enviro court

As of July 1, Hawaiʻi will become the second state to implement a court dedicated exclusively to environmental issues.  

Last week Friday, Kirsten and Brad attended a symposium at the UH Mānoa Richardson School of Law, where they learned about environmental court systems around the world, the history of Hawaiʻi’s environmental court, how the Hawaiʻi’s court will work.  The symposium was facilitated by Denise Antolini, associate law dean at UH Mānoa’s law school who previously served on the Commission of Water Resource Management.

India has the largest and most powerful environmental courts in the world, the National Green Tribunal of India (NGT). The chairperson of the NGT, Swatanter Kumar along with Dr. C. Raj Kumar, the Vice Chancellor of the O.P. Jindal Global University and Dean of the Jindal Global Law school and four of his students were in attendance at the symposium to share about their court and experiences in environmental law.

There is no better place for an environmental court; the State of Hawaiʻi is incredibly dependent on its beautiful natural environment not only to sustain its tourism-based economy but most importantly for resources to house and feed its residents.  Hawaiʻi has a strong constitutional foundation and environmental laws already in place, its just a matter of educating and enforcing the existing infrastructure.

The environmental court will be statewide, with district and circuit courts in each of Hawaiʻi’s counties.  22 judges familiar with and trained in environmental law have been appointed to serve in this court.  The court will cover cases dealing in environmental impact statements and assessments, Department of Land and Natural Resources (DLNR): Division of Boating and Ocean Recreation (DOBOR), Division of Aquatic Resources (DAR), water commission issues, and mostly Divison of Conservation and Resource Enforcement (DOCARE) violations.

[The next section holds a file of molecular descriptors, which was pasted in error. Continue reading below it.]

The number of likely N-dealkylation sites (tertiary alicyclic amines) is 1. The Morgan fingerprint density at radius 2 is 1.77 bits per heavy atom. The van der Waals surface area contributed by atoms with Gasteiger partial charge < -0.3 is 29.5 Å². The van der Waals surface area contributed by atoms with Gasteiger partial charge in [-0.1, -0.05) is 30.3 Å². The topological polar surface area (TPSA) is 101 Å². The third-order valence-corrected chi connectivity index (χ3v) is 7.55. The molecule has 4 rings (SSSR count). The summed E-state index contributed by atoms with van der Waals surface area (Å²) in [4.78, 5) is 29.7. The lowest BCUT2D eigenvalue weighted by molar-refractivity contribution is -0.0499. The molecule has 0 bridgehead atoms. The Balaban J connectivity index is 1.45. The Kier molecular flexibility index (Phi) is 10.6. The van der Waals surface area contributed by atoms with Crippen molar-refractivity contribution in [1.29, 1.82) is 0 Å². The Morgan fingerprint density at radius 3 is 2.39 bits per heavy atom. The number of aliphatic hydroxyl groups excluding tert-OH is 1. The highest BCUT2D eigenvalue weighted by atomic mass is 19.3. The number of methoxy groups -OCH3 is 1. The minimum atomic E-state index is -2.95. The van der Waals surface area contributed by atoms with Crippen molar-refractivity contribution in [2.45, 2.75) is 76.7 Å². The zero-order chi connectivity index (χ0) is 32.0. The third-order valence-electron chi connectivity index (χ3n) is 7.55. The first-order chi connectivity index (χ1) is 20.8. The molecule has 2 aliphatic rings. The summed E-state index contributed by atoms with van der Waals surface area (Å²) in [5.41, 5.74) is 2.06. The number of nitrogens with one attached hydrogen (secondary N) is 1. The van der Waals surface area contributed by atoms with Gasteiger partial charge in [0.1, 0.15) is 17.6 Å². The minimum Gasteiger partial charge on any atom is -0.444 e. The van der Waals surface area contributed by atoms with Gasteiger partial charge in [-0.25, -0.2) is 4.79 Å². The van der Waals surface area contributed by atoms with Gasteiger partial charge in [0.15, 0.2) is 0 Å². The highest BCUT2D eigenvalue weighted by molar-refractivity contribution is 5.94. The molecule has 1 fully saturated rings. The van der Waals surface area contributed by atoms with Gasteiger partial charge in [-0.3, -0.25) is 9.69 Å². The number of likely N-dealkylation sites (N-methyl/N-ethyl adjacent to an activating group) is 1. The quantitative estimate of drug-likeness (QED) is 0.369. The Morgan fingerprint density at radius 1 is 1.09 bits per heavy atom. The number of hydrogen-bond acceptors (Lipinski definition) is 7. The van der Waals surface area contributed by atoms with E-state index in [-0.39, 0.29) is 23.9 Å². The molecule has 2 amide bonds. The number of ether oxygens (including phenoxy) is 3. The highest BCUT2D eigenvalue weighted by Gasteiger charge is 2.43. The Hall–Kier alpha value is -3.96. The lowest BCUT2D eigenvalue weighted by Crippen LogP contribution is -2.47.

Hawaiian rights will also be an important part of the environmental court.  “Even though it’s not explicit, it is interwoven in a lot of cases, sometimes criminal and sometimes civil”, says Denise Antolini.

Click here to read more.


citizen science

Today, after much preparation, the voyaging canoe Hikianalia, set sail for Papahānaumokuākea for a 2 week cruise.  Aboard the waʻa are four scientists from The Nature Conservancy and a couple of community members from Kaʻūpūlehu and Polanui, along side previous marine fellow, captain Kaleo Wong and some of the Hōkūleʻa crew.

Hikianalia is the sister vessel to Hōkūleʻa, both modeled after traditional voyaging canoes sailed by early Polynesians to Hawaiʻi.  Hikianalia holds modern equipment and technology, allowing the Polynesian Voyaging Society (PVS) to bring the classroom with them as they voyage around the world.

While at Nihoa, the community members will be conducting underwater biological surveys using the exact same protocol that they use at home, providing data that will be comparable and comprehensive.

Kalani is also headed up to Papahānaumokuākea on a research vessel to participate in archaeological surveys on Nihoa.

We look forward to sharing more about their experiences as we learn more.  Updates and more photos to come soon!

power for palmyra

TNC Hawai’i is so proud to announce that we have cut fossil fuel use on Palmyra Atoll by 95%.  After years of planning, a wind turbine, 385 solar panels and 216 batteries have been installed on the research station, replacing the annual 21,000 gallon shipment of diesel fuel previously used to run the atoll’s generators.

Palmyra, located 1,000 miles south of Hawai’i is a remote atoll co-owned and managed as a scientific research station and national wildlife refuge by The Nature Conservancy and The U.S. Fish and Wildlife Service.  The remote atoll not accessible by commercial flight, is home to outstanding coral reef and tropical island ecosystems.

Click here to read more.

Palmyra prototype wind turbine. Photo: Cindy Coker

Palmyra solar panels. Photo: Jay Fries

divest it like its hot

Yesterday, the University of Hawaiʻi voted to divest its $66 million endowment from fossil fuel companies.

The UH system is now the largest university to join the divesting movement.  Cheeeee!

Here’s a great [music] video from the Santa Clara University encouraging others to divest:

To read more about UH’s decision click here.

one year, one to go!

Today marks our cohort’s halfway mark!!!

We started our journey exactly one year ago today with a beautiful kapukai ceremony and supported our predecessors as they shared their manaʻo and final projects.

Mahalo nui to everyone that has made our fellowship possible and for all the support, we undoubtedly couldn’t do it without you all. 

Happy anniversary fourth cohort!